Textbook Notes (368,528)
Canada (161,957)
Sociology (1,112)
SOC 2070 (95)
Chapter 2

Chapter 2 and Unit 2.docx

5 Pages
40 Views
Unlock Document

Department
Sociology
Course
SOC 2070
Professor
Andrew Robinson
Semester
Summer

Description
Social Deviance Chapter 2 Positivist Theories There are 2 distinct but interlocking enterprises that make up the study of deviance: 1. Essentialism: Objectivity, real, scientifically explainable 2. Constructionism: rules, judgements, labelling, contexts, audiences  Essentialism implies positivism. All positivists believe than an objective common core or threads hold all deviance and crime together—non believed that they are just a matter of social convention or construction. Positivism is the application of scientific method to the study of human behaviour 3 assumptions: 1. Empiricism: material world is real and science can know the world through the senses  “I trust my senses to tell me what is true”  Things that are not directly or indirectly observable through the senses cannot be explained/integrated into theoretical and conceptual perspectives and therefore are not scientific  This poses a problem because most human behaviour cannot been seen at the moment enacted 2. Objectivism: deviant behaviour is an objective ad real phenomena that can be distinguished from conforming behaviour  Reject the notion of right and wrong and believe there is a common and material reality to crime that is contained within the actions themselves, not how the actions are thought of  Things exist regardless of definitions. Ex: mental illnesses are not present just because we say there are or because of how they can be defined. They would be there regardless or acknowledgment or definition 3. Determinism: What causes deviant behaviour, beliefs and conditions?  Why do people commit crimes and deviance? How do certain characteristics and social situations influence this? What are the patterns?  Seeks natural explanations that can be found in the material world  Looks at the cause and effect explanations Theories Freewill/ Classical Sound  Tied to the enlightment period: philosophical ideas, tried to make sense of human nature and link it to social control  Role of hedonism: self interest causes people to seek pleasure and avoid pain o Why people may not want to commit crimes ex: reputation, don’t want to go to jail, morals and ethics o Why people may turn to crimes ex: make money, satisfy desires o Difficult to balance the impulsive side of people and the cautious side  Importance of free will: we determine our own behaviour o People chose to commit crimes or choose to conform to the law o Costs and benefits of committing crime  False assumptions made: o We now see that people are not completely rational in their behaviour, engage in deviant/ criminal behaviour for reasons aside from please and pain o What is pleasurable to one person may not be to another o The calculation of pleasure and pain when committing crimes is more complicated that what was thought because many criminals fo not get caught  Routine activity theory: argues that criminal behaviour will take place when and where there is o A) A motivated offender o B) A suitable target o C) the absence of a capable guardian o Ex: If students writing a test has no one watching over them, they would be much more likely to cheat Social Disorganization and the Chicago School:  Deviance and crime is not result of the individual, but rather the social structure  Entire neighbourhoods become so disorganized that merely living in the increased the likelihood of engaging in certain forms of deviant behaviour  Why are some neighbourhoods more disorganized than others? o Land values: low rental and property value are seen as undesirable and unattractive to live in, however, they attract individuals that are geographically unstable and socially, racially and ethnically heterogeneous; hence, they do not form unified and organized communities  Doesn’t explain many other types of deviance such as homosexuality, most types of cognitive deviance and white collar crime, doesn’t take power into high enough consideration. Anomie/Strain Theory Anomie: disturbances in the social order  Cartain pressures can produce very unconventional behaviour even if it comes from very conventional origins or intentions  Merton’s theory of anomie: o Disjunction between culturally defined goals and structurally available opportunities o Our greedy desires are created by our culture o It is the gap between the cultural order that says we must become materially successful and the economic order that doesn’t give use what we want that causes deviance Malintigrated society  Macro scope 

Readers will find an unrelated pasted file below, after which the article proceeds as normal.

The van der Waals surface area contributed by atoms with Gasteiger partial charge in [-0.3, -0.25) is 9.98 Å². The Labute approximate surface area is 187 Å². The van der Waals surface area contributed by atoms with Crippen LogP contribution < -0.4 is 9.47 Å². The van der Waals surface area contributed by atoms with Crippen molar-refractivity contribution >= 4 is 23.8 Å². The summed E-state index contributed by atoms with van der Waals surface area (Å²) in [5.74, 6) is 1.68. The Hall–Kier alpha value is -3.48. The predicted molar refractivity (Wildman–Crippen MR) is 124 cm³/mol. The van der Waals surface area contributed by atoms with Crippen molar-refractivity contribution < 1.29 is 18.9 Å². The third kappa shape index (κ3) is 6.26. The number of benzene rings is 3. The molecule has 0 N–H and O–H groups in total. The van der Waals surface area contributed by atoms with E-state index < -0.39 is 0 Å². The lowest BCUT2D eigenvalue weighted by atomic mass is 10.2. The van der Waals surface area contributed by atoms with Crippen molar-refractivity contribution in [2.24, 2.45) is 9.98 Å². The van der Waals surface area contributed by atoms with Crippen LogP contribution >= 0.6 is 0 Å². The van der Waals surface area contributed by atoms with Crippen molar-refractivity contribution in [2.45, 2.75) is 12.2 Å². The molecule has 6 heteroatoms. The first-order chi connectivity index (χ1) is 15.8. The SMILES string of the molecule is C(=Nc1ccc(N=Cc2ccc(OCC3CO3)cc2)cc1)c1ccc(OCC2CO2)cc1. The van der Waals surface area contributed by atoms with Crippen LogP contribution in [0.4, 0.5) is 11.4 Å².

More Less

Related notes for SOC 2070

Log In


OR

Join OneClass

Access over 10 million pages of study
documents for 1.3 million courses.

Sign up

Join to view


OR

By registering, I agree to the Terms and Privacy Policies
Already have an account?
Just a few more details

So we can recommend you notes for your school.

Reset Password

Please enter below the email address you registered with and we will send you a link to reset your password.

Add your courses

Get notes from the top students in your class.


Submit